Learning classical music at a young age is an incredible journey that can ignite a lifelong passion for music and bring countless benefits to a child's development. From improved cognitive abilities to enhance emotional intelligence, the impact of classical music on young minds is truly remarkable. As children explore the melodies, rhythms, and harmonies of classical music, they develop valuable skills such as focus, discipline, and creativity. Learning an instrument not only strengthens their musical abilities but also builds resilience, determination, and self-confidence. Moreover, playing in ensembles or orchestras offers a sense of belonging and fosters a love for collaboration and teamwork. Ultimately, the joy and fulfillment that come from learning classical music can enrich children's lives and shape them into well-rounded individuals with a deep appreciation for the arts.


Dear Unionville Music Academy Competition, I'm writing to thank you the scholarship awarded to me for the Piano Excellence award last night. I was delighted to learn that I was the recipient of such an award, and honoured that I was chosen in the midst of the many other talented pianists who participated. This scholarship is a representation of the time and effort that you put into organizing this music festival. You create the opportunity for many music students to present their repertoire to their peers and to an adjudicator who can give them professional feedback to improve their skills. Festivals are, without a doubt, one of the most important factors in musical education. By encouraging youth to continue their pursuit of music, you are giving birth to a new generation of talented musicians, performers, composers, and teachers. I am currently working towards taking my ARCT piano exam by the end of this year. Thanks to you, I am one step closer to achieving that goal. I am extremely grateful for the hard work put into this festival, and I hope that it continues for many years to come. With eternal gratitude, 

Ruben Ohanian

Alexander Sevastian Memorial Scholarship

This year a special annual scholarship was created and sponsored by UMAC in memory of an internationally acclaimed musician Alexander Sevastian, 41-year-old Toronto-based accordionist, died suddenly February 2018, while on tour in Mexico. He was on tour with Quartetto Gelato, with whom he had been a member since 2002. Sevastian was a renowned artist (accordion, piano, bandoneon), who won four International Accordion Competitions: the Oslofjord in Norway (1998), The Cup of the North in Russia (2000), the Anthony Galla-Rini Accordion Competition in the U.S.A. (2001) and The Coupe Mondiale in the U.S.A. (2007). Born in Minsk, Belarus, he attended the Glinka Musical College (Minsk), and pursued advanced studies at the Gnessin Academy of Music in Moscow where he received his Masters in Performance degree in 2002, studying with renowned performer and pedagogue, Friedrich Lips. Alexander Sevastian began his professional career in Moscow in 1996, performing with the Russian Radio Orchestra, which he toured with as a soloist throughout Russia, Ukraine, Germany, Italy, and Japan. Highlights of his career include appearances in the Tchaikovsky Concert Hall, Glinka Capella Hall (St.Petersburg), Suntory Hall (Tokyo), Minato Mirai Hall (Yokohama), Roy Thomson Hall (Toronto), Jack Singer Hall (Calgary) and Metropolitan Museum (New York). Recent solo engagements include recitals in Mexico, Italy, Portugal, Serbia, U.S.A. and Canada as well as appearances with many North American symphony orchestras. Sevastian and his family moved to Canada in April 2001. After joining Quartetto Gelato in 2002, he completed the Advanced Certificate in Performance program at the University of Toronto where he studied with Joseph Macerollo. In April of 2008, Alexander Sevastian made his debut with the Toronto Symphony Orchestra under the baton of Peter Oundjian, playing the Malcolm Forsyth Accordion Concerto at the New Creations Festival, which he then performed with the orchestra on their 2009 tour of Eastern Canada. Alex is survived by his wife Anya, their children Vladimir and Maria, his brother Vitali and his mother Nadya.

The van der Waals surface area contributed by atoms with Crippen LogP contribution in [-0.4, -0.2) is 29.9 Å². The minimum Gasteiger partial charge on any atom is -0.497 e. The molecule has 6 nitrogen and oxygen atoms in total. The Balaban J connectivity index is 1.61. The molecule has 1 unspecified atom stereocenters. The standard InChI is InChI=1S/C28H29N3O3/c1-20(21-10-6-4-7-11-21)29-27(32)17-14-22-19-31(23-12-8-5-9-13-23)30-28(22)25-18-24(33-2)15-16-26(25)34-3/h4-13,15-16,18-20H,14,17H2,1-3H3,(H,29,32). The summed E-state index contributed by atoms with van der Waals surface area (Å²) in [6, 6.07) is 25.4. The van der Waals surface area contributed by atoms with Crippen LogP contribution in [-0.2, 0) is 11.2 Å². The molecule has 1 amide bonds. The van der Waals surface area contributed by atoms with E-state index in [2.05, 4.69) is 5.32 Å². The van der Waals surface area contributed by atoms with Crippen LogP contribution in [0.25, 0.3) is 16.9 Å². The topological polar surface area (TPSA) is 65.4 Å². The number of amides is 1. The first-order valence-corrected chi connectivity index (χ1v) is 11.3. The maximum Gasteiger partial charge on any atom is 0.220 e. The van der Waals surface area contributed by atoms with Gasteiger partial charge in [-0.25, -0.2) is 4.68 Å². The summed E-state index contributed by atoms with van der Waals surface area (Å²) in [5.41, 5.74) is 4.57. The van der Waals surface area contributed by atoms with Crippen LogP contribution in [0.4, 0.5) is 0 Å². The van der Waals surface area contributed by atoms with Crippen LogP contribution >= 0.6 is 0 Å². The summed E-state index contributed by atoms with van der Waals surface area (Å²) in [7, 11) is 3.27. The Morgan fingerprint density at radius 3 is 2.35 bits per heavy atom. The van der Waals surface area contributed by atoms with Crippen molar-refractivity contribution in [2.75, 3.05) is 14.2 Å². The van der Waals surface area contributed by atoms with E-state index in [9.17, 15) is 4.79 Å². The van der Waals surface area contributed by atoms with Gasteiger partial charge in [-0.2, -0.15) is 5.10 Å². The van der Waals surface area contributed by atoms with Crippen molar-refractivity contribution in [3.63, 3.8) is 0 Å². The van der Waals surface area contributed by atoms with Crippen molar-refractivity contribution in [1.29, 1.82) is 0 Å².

Reera Esmaelion Memorial Scholarship

The UMC is proud to introduce a new class for 2020, which will now be held annually in honor of the remarkable Reera Esmaeilion. This scholarship is dedicated to the memories of Reera and her mother, Parisa Eghbalian. At the young age of nine, Reera displayed immense promise as a pianist while studying at Suono Music Studio. Tragically, Reera and her mother's lives were taken in January 2020 when their plane was shot down. Despite this heart-wrenching loss, Reera had already achieved success, including participating in the UMC competition in December 2019, where she performed two-level 3 Royal Conservatory of Music pieces. All donations received will go directly towards the scholarship fund, which will be distributed among the scholarship recipients. Your contributions will help preserve Reera's memory and support young musicians in achieving their dreams. Let us honor Reera's legacy by promoting and encouraging the growth of classical music education.